State v. Turner, 238 N.C. 411 (1953)

Oct. 14, 1953 · Supreme Court of North Carolina
238 N.C. 411


(Filed 14 October, 1953.)

1. Larceny § 1—

The cutting and removing of growing timber from the land of another with felonious intent constitutes larceny by virtue of G.S. 14-80, notwithstanding that the growing timber is realty.

3. Larceny § 7—

Testimony that defendant was paid for dogwood delivered to a wood-yard, without evidence that defendant actually delivered the wood, with further evidence that dogwood taken from the yard fitted stumps on prosecuting witness’ land from which the wood had been wrongfully taken, is held, insufficient to be submitted to the jury in a prosecution under G.S. 14-80, the evidence being insufficient to invoke the doctrine of recent possession against defendant, since the evidence does not disclose that defendant had been in possession of the wood.

Appeal by defendant from Sink, J., March Term, 1953, of HeNdersoN. Eeversed.

The defendant was convicted of larceny of wood. G-.S. 14-80.

The bill of indictment charged that the defendant “did wilfully, unlawfully and feloniously enter upon the lands of B. H. Youngblood and did unlawfully, wilfully and feloniously take and carry off wood and timber of value of $200, commonly known as dogwood, growing and being on the property of B. H. Youngblood.”

The State offered evidence tending to show that B. H. Youngblood missed some dogwood from his land in January, 1953, and again during the month of February. E. C. Blackwell testified he paid defendant for some dogwood in January. Four loads were delivered. “I paid him for 150 feet of dogwood down at the barn — I paid him by check in the evening. I was not at home when the dogwood was brought. I do not know of my own knowledge who brought the dogwood. I did not see him or anyone else unload the dogwood.. I buy dogwood and it is a general business with me. At the time I paid the defendant I had 15 or 20 cords (on the yard) and paid the defendant for one cord. ... I take raw dogwood and manufacture it there in the yard. . . . About 100 feet was brought when I was not there. This is nearly a cord. This was delivered when -I was away from home. "When I measure it I throw it in the general pile of 15 or 20 cords.” This witness further testified that defendant did not say he delivered ,the dogwood, that he did not mention it; that witness simply paid him for 100 feet as result of what he had been told. The amount was less than $100. Defendant said he had been hauling some pulpwood. Some pieces of the dogwood taken from the dogwood at Blackwell’s yard were compared with the stumps and wood *412on Youngblood’s land, and evidence was offered tending to show they were identical.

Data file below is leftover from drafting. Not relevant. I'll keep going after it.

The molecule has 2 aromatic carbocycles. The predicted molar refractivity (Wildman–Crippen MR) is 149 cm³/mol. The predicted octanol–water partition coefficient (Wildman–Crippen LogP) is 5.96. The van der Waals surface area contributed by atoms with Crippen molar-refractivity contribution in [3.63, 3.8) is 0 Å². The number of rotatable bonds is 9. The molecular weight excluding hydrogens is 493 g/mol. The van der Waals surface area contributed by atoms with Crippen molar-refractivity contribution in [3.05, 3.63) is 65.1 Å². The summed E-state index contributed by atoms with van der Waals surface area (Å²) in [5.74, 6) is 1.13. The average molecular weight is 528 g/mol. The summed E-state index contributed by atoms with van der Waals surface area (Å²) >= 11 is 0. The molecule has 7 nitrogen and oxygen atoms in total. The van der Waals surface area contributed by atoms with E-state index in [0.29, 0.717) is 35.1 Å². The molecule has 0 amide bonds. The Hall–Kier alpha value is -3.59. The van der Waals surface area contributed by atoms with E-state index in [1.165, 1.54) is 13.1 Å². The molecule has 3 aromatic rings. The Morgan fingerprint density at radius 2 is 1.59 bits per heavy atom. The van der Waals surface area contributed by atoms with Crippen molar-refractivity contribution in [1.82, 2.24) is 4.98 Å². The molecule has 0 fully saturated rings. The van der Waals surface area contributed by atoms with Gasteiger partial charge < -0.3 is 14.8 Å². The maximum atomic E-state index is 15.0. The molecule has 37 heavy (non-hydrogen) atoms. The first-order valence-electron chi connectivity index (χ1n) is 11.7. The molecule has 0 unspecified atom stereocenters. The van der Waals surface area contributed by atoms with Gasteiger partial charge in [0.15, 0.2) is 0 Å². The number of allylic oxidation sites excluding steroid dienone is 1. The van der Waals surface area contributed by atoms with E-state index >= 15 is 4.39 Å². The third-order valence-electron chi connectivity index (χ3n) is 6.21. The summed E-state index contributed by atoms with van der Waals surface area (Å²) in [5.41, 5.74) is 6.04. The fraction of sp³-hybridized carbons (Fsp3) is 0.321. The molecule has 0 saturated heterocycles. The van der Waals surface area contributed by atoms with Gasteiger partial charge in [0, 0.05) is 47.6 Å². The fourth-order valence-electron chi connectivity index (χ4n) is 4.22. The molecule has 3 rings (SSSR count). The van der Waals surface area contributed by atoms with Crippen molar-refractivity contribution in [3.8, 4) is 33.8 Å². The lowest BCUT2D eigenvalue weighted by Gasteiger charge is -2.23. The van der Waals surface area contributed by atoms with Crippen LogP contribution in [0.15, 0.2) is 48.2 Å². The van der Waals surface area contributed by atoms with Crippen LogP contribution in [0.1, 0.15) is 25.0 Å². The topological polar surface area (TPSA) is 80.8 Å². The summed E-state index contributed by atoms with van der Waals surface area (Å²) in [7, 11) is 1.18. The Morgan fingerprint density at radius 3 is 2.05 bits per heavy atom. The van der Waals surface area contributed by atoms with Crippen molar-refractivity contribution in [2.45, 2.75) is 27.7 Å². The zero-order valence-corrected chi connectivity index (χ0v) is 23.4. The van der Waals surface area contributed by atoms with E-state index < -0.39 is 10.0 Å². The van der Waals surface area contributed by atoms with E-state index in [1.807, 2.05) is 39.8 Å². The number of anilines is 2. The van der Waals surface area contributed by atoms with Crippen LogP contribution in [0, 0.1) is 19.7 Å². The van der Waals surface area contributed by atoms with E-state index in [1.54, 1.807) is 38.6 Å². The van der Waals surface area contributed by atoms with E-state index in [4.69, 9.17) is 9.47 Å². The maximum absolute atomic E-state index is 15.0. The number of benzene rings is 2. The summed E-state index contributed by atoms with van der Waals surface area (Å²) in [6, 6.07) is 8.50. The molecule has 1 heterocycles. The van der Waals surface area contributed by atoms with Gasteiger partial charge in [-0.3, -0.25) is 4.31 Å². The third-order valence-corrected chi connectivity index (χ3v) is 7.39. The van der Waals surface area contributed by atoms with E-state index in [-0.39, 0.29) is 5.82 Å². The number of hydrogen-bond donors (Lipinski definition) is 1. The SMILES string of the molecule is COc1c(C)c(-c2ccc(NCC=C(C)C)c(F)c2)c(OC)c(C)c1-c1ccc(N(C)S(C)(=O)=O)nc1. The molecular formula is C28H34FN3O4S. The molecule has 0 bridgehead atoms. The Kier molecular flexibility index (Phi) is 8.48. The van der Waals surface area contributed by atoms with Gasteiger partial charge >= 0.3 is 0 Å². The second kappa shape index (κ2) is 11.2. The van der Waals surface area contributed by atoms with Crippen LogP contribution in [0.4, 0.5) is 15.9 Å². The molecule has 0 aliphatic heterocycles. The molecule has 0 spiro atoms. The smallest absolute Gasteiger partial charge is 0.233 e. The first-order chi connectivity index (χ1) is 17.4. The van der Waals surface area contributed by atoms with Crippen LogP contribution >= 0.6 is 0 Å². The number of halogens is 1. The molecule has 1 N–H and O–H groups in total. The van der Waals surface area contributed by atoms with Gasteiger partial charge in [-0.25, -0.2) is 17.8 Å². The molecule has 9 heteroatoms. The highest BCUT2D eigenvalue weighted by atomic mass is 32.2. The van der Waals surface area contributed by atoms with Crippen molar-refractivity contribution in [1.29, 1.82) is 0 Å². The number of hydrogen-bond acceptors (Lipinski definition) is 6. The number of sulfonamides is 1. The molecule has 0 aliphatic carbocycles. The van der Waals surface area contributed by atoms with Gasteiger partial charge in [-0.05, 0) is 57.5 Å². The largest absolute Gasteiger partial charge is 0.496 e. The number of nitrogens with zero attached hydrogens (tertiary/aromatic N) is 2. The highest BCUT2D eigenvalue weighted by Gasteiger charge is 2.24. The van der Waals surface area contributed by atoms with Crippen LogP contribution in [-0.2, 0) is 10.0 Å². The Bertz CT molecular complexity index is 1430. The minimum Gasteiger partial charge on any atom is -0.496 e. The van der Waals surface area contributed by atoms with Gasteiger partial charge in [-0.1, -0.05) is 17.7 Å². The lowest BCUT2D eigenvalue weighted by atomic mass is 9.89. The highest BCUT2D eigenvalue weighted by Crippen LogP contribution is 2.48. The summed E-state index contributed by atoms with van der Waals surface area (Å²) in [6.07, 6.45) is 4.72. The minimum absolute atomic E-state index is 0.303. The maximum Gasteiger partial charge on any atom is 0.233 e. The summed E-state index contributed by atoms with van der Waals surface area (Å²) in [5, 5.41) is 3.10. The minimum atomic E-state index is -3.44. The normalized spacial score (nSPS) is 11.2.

At tbe close of tbe State’s evidence defendant moved for judgment of nonsuit. Tbe motion was overruled, and tbe defendant excepted.'

There was verdict of guilty and from judgment tbereon defendant appealed.

Attorney-General McMullan, Assistant Attorney-General Moody, and Gerald F. White, Member of Staff, for the State.

Paul K. Parnivell and W. R. Sheppard for defendant, appellant.

DeviN, C. J.

An examination of tbe record in tbis case leads us, to tbe conclusion tbat tbe evidence offered by tbe State was insufficient to warrant conviction, and tbat tbe motion for nonsuit should have been allowed.

Trees and growth standing and being on land are real property and at common law were not tbe subject of larceny. S. v. Jackson, 218 N.C. 373, 11 S.E. 2d 149. To prevent tbe wrongful and unlawful cutting and carrying away of wood from tbe lands of another by one not tbe owner or bona fide claimant thereof tbe statute now codified as Gr.S. 14-80 was enacted. Tbis statute makes it a criminal offense unlawfully to enter upon tbe lands of another and carry off wood growing and being tbereon, and provides tbat if tbis be done with felonious intent tbe offender shall be guilty of larceny and punished accordingly, and if not done with such intent be shall be guilty of a misdemeanor.

There was here no evidence tbat tbe defendant Jasper Turner bad been upon tbe lands of Mr. Youngblood or cut and removed any dogwood therefrom. However, tbe State relies for conviction upon tbe application to tbe facts here of tbe doctrine of recent possession as stated in S. v. Holbrook, 223 N.C. 622, 27 S.E. 2d 725, and S. v. Weinstein, 224 N.C. 645, 31 S.E. 2d 920. But if it be conceded tbat there was evidence tending to show tbat some of tbe dogwood on Blackwell’s yard bad been cut from Youngblood’s land, tbe evidence does not fix tbe defendant with possession thereof. According to Blackwell’s testimony tbe only connection of the defendant therewith was tbat tbis witness gave him a check for 100 feet of dogwood as result of what somebody told him. Tbe record does not disclose tbat tbe defendant said anything as to tbe delivery of tbe dogwood from which tbe samples were taken for comparison, or tbat be admitted be bad delivered any dogwood. Apparently there was no conversation about tbe check Blackwell gave him. The witness recalled tbat tbe defendant made some reference to hauling pulpwood, but tbis did not relate to tbe charge of stealing dogwood. We think tbe evidence was inconclusive, and tbat tbe motion for judgment as of nonsuit should have been allowed.

Judgment reversed.